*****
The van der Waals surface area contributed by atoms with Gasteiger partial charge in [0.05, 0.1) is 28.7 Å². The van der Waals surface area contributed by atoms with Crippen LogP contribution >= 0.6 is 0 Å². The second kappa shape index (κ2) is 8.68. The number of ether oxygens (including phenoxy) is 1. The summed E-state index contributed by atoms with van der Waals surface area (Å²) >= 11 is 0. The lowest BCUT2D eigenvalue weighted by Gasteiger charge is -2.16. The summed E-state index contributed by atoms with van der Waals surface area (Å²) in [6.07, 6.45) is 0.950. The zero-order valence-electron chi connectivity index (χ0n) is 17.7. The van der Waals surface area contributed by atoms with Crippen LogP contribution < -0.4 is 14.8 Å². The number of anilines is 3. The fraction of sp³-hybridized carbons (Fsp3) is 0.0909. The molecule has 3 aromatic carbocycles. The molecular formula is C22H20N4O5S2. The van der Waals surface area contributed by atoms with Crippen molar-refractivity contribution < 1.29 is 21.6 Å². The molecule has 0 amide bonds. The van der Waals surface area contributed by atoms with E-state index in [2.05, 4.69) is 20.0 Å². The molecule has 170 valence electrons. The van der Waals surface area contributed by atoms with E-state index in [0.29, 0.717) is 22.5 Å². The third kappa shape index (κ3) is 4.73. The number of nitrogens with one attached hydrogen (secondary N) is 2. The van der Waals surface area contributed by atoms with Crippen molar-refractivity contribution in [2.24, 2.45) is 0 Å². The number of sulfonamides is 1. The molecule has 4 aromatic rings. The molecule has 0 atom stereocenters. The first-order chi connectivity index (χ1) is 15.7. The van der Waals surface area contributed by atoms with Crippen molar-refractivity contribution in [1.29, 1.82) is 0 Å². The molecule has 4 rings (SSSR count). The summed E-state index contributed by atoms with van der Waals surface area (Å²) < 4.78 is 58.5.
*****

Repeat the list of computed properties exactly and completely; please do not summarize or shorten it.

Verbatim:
The van der Waals surface area contributed by atoms with Gasteiger partial charge in [0.05, 0.1) is 28.7 Å². The van der Waals surface area contributed by atoms with Crippen LogP contribution >= 0.6 is 0 Å². The second kappa shape index (κ2) is 8.68. The number of ether oxygens (including phenoxy) is 1. The summed E-state index contributed by atoms with van der Waals surface area (Å²) >= 11 is 0. The lowest BCUT2D eigenvalue weighted by Gasteiger charge is -2.16. The summed E-state index contributed by atoms with van der Waals surface area (Å²) in [6.07, 6.45) is 0.950. The zero-order valence-electron chi connectivity index (χ0n) is 17.7. The van der Waals surface area contributed by atoms with Crippen LogP contribution < -0.4 is 14.8 Å². The number of anilines is 3. The fraction of sp³-hybridized carbons (Fsp3) is 0.0909. The molecule has 3 aromatic carbocycles. The molecular formula is C22H20N4O5S2. The van der Waals surface area contributed by atoms with Crippen molar-refractivity contribution < 1.29 is 21.6 Å². The molecule has 0 amide bonds. The van der Waals surface area contributed by atoms with E-state index in [2.05, 4.69) is 20.0 Å². The molecule has 170 valence electrons. The van der Waals surface area contributed by atoms with E-state index in [0.29, 0.717) is 22.5 Å². The third kappa shape index (κ3) is 4.73. The number of nitrogens with one attached hydrogen (secondary N) is 2. The van der Waals surface area contributed by atoms with Crippen molar-refractivity contribution in [2.24, 2.45) is 0 Å². The number of sulfonamides is 1. The molecule has 4 aromatic rings. The molecule has 0 atom stereocenters. The first-order chi connectivity index (χ1) is 15.7. The van der Waals surface area contributed by atoms with Crippen molar-refractivity contribution in [1.29, 1.82) is 0 Å². The molecule has 4 rings (SSSR count). The summed E-state index contributed by atoms with van der Waals surface area (Å²) < 4.78 is 58.5.